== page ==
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Rapel Basin, Central Chile

Natural Environment

The Rapel Basin is located in Central Chile between 34°S-71°W. It covers almost the entire VI Region, shortly known as O'Higgins Region (Cornwell et al., 2020; Rojas et al., 2020). The Rapel river originates in the Cordillera de Los Andes, flows east to west, and discharges after 310 km into the Pacific Ocean (Varas & Varas, 2021).


Two mountains characterize the region's topography: The Andes, with an elevation of around 5,000 m, and the parallel running Coastal Cordillera, reaching around 2,200 m (Cornwell et al., 2020). The valley between these two mountain ranges is called the Central Depression, also known as Chile's Central Valley (Armesto et al., 2007). Both mountain ranges have a crucial impact on the relief, natural vegetation, soil development, and flows of water resources (Gironás et al., 2021).


Figure 2: Rapel basin topography (SRTM, 2013).



The geological units in the Rapel Basins are part of the Central Depression and date back to the Quaternary Period and Paleozoic Era. Mainly metamorphic rocks, marine sedimentary deposits, and volcanic formations are exposed within the basin. Pliocene-Quaternary volcanic rocks can be found in the central cordillera, and their very presence illustrates the ongoing magmatic processes in the region. Additionally, volcanic ashes and lava lead to the formation of humid and fertile soils (Suárez et al., 2021).


Soils in the Rapel Basin originate from sedimentary and volcanic materials. As a result, the soils of the Central Depression are very fertile and hold ideal conditions for agriculture. The map below shows the different soils in the basin (Armesto et al., 2007; Suárez et al., 2021).


Figure 3: Rapel basin topography (SRTM, 2013).


Landscape and vegetation

The basin's landscape is strongly influenced by the winter rainfalls and dry summers, forming a Mediterranean ecosystem with heterogeneous vegetation. This area's common vegetation types are dry xerophytic thorn scrubs, deciduous shrubs, and succulents, while evergreen sclerophyllous trees dominate the coastal area and foothills (Armesto et al., 2007).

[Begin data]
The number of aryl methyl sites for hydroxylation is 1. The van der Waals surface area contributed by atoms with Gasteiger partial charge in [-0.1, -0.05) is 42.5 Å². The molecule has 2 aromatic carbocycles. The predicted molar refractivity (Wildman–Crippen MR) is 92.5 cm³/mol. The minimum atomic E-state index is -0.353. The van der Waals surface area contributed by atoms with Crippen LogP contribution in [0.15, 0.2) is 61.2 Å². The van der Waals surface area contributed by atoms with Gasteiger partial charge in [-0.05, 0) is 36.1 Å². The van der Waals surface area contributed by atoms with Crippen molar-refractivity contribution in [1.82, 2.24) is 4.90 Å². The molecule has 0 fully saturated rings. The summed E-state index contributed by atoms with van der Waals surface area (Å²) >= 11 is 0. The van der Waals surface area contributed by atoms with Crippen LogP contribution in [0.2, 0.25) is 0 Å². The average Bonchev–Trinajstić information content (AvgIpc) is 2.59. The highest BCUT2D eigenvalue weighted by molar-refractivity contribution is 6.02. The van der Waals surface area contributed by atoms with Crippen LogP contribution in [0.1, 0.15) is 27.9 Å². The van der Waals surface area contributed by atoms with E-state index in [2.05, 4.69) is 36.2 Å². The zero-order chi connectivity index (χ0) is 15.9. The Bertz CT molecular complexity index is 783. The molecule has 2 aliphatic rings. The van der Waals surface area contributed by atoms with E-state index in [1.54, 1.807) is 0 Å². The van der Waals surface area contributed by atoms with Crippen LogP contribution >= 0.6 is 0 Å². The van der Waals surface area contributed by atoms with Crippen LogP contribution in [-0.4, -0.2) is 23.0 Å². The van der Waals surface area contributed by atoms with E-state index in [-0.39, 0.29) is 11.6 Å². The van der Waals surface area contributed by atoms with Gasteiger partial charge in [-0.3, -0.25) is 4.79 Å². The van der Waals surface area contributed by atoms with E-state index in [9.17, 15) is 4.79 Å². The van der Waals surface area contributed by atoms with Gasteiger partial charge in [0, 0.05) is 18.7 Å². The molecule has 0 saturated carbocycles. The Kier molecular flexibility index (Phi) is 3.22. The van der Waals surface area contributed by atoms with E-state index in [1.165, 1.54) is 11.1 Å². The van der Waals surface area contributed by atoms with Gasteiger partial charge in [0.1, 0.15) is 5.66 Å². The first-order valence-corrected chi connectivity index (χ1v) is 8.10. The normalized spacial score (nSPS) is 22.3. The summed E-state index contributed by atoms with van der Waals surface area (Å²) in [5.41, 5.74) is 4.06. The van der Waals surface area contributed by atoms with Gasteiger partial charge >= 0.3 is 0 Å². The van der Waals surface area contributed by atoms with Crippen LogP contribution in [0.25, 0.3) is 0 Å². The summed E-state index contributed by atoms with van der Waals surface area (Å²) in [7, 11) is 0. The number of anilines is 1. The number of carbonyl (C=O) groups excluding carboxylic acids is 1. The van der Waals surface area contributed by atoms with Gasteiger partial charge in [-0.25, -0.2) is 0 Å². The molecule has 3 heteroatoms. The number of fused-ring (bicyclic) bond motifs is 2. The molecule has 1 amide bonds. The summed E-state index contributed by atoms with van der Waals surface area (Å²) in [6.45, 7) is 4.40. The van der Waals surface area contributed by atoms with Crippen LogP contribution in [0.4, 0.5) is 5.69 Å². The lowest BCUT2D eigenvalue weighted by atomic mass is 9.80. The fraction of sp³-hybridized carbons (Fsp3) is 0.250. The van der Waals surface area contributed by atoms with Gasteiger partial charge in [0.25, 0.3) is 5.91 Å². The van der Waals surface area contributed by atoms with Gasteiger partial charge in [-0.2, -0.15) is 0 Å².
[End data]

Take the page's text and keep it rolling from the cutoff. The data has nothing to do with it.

Furthermore, anthropogenic influences have profoundly shaped the landscape and impacted the regional vegetation. Humans transformed the forest ecosystems into agricultural lands or used them for wood production. The mining industry emerged in the 19th century and further impacted forest ecosystems and land use (Pizarro-Tapiaet al., 2021).

According to Chile's Agricultural and Forestry Censusfrom from 2007, the O'Higgins region covers 8.2% of the national area devoted to forestry and livestock farming. Nevertheless, forest plantations in the O'Higgins region still stretched across 141,023 ha in 2007 (ODEPA, 2018). The map below shows the tree cover in the watershed and highlights areas with forest loss and gain.

Land Cover and Land Use

The Mediterranean ecosystem dominates the basin and offers favorable conditions for agriculture. As a result, humans and their activities continuously re-shaped the landscape for agricultural purposes and settlements (Armesto et al., 2007). The table below summarizes the distribution of different land uses and land covers in the Rapel basin

Types of Cover

Land Use(%)



Agricultural Lands


Forest Plantations


Urban and Industrial Activity


Industrial Mining


Native and Mixed Forest


Other Uses*


Areas with no vegetation


*Referred to the following uses: Scrubland, scrubland-grassland, crop-grassland rotation, unrecognized areas, water bodies, snow- glaciers and wetlands

Table 1: Land cover/use distribution in the Rapel basin (DGA 2004)



Figure 4: Land cover and land use in the Rapel Basin in 2013.



Armesto, J.J.; Arroyo, M.T.K.; Hinojosa, L.F. (2007): The Mediterranean Environment of Central Chile. In: Veblen, T.T.; Young, K.R.; Orme, A.R. (Ed.): The Physical Geography of South America. Oxford, University Press, pp. 184-199.

Cornwell, E.; Sposito, V.; Faggian, R. (2020): Land suitability projections for traditional sub-alpine cropping in the Australian Alps and Chilean Dry Andes. A combined biophysical and irrigation potential perspective. In: Applied Geography, Vol. 121(102248), pp. 3-18, doi: 10.1016/j.apgeog.2020.102248

DGA(2004): Diagnostico y clasificacion de los cursos y cuerpos de agua segun objetivos de calidad: Cuenca del Rio Rapel’.

Gironás,J.; Fernández.; Salidías, J. (2021): Country Profile. In: Fernández, B.; Gironás, J. (eds.): Water Resources of Chile, Vol. 8, pp. 1-6.

ODEPA (2018): Región del Libertador Bernardo O’Higgins Informe Regional. Available at: [Accessed 26.07.2021].

Pizarro-Tapiaet, , R.; Ibáñez-Córdova, A.; García-Chevesich, P.; Vallejos-Carrera, C.; Sangüesa-Pool, C.; Mendoza-Mendoza, R.(2021): The Chilean Forest Sector and its Relationship with Water Resources. In: Fernández, B.; Gironás, J. (eds.): Water Resources of Chile, Vol. 8, pp. 301-315.

Rojas, R.; Bennison, G.; Gálvez, V.; Claro, E.; Castelblanco, G. (2020): Advancing Collaborative Water Governance: Unravelling Stakeholders’ Relationships and Influences in Contentious River Basins. In: Water, Vol.12(2020), pp. 1-25, doi:10.3390/w12123316

NASA SHUTTLE RADAR TOPOGRAPHY MISSION (SRTM) (2013): Shuttle Radar Topography Mission (SRTM) Global. Distributed by OpenTopography. [Accessed 26.07.2021].

Suárez, F.; Leray, S.; Sanzana, P. (2021): Groundwater Resources. In: Fernández, B.; Gironás, J. (eds.): Water Resources of Chile, Vol. 8, pp. 347-364.

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